Italy is set to allow the small-scale cultivation of cannabis plants at home after a reform was approved by the Lower House’s justice committee on Wednesday.
The reform decriminalises the growth of up to four cannabis plants at home.
However, it also increases the penalties for crimes linked to the trafficking and dealing of cannabis, with the maximum sentence increasing from six to 10 years.
The reform, which was put forward by Italian MP Riccardo Magi, makes Italy one of the first countries in Europe to decriminalise the domestic cultivation of cannabis for personal use, with Spain and Czech Republic also permitting the growth of up to five plants at home.
This reform comes nearly two years after a landmark decision from Italy’s Supreme Court in 2019, that ruled small-scale domestic cultivation of cannabis was legal.
The ruling was made on December 19, 2019, but went unnoticed until a week later when it was reported by domestic news agencies and immediately fueled a simmering political debate over cannabis use in Italy.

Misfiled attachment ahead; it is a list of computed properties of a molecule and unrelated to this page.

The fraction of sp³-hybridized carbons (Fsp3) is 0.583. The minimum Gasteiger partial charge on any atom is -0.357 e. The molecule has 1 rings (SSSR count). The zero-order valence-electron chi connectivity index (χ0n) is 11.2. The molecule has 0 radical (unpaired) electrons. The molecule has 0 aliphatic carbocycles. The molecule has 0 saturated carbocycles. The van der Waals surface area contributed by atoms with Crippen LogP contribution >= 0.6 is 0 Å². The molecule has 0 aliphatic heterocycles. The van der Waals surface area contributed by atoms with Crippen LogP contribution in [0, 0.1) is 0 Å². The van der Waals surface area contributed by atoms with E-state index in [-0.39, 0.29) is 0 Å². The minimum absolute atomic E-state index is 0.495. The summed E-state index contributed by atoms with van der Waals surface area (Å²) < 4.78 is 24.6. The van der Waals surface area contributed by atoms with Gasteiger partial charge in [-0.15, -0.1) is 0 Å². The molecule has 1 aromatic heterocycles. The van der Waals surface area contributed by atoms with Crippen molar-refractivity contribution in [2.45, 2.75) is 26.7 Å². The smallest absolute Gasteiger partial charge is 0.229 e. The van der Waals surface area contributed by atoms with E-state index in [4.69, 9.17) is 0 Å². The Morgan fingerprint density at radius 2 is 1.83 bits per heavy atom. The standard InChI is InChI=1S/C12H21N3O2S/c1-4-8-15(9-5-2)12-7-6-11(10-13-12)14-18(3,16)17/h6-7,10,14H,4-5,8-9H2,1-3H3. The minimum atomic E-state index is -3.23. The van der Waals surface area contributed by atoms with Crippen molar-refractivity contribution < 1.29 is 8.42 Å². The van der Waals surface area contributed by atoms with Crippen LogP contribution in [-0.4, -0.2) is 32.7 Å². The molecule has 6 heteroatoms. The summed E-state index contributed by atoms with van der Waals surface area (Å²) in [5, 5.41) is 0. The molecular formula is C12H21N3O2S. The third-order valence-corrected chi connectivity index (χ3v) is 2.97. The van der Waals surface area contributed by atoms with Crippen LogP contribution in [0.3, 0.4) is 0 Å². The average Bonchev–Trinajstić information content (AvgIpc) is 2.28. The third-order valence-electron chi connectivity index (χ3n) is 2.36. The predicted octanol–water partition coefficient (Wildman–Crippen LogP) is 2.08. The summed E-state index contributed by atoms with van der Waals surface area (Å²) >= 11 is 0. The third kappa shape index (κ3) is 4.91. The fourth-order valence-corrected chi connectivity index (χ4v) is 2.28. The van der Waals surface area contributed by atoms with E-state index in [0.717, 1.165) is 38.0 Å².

It triggered calls for further legalisation from weed advocates and anger from the country’s conservatives.
In the UK, home cultivation remains illegal as well as possessing, selling, or distributing the drug, with offenders facing a fine of up to £2,500 and five years in prison.
Recent figures from the Home Office show police are making a record 358 cannabis seizures a day, a 21 per cent increase on 2019.
Cannabis was the most commonly found drug in police searches, with quantities being found in 71 per cent of all drug seizures in England and Wales in the 12 months to the end of March 2020.
However, in 2018, medicinal cannabis was legalized in the UK and some MPs have backed a similar move to Italy, towards decriminalisation.
Meanwhile, in the US, cannabis has been legalized across a third of all US states, with Virginia, New Mexico, and Connecticut being the latest ones to legalize recreational cannabis.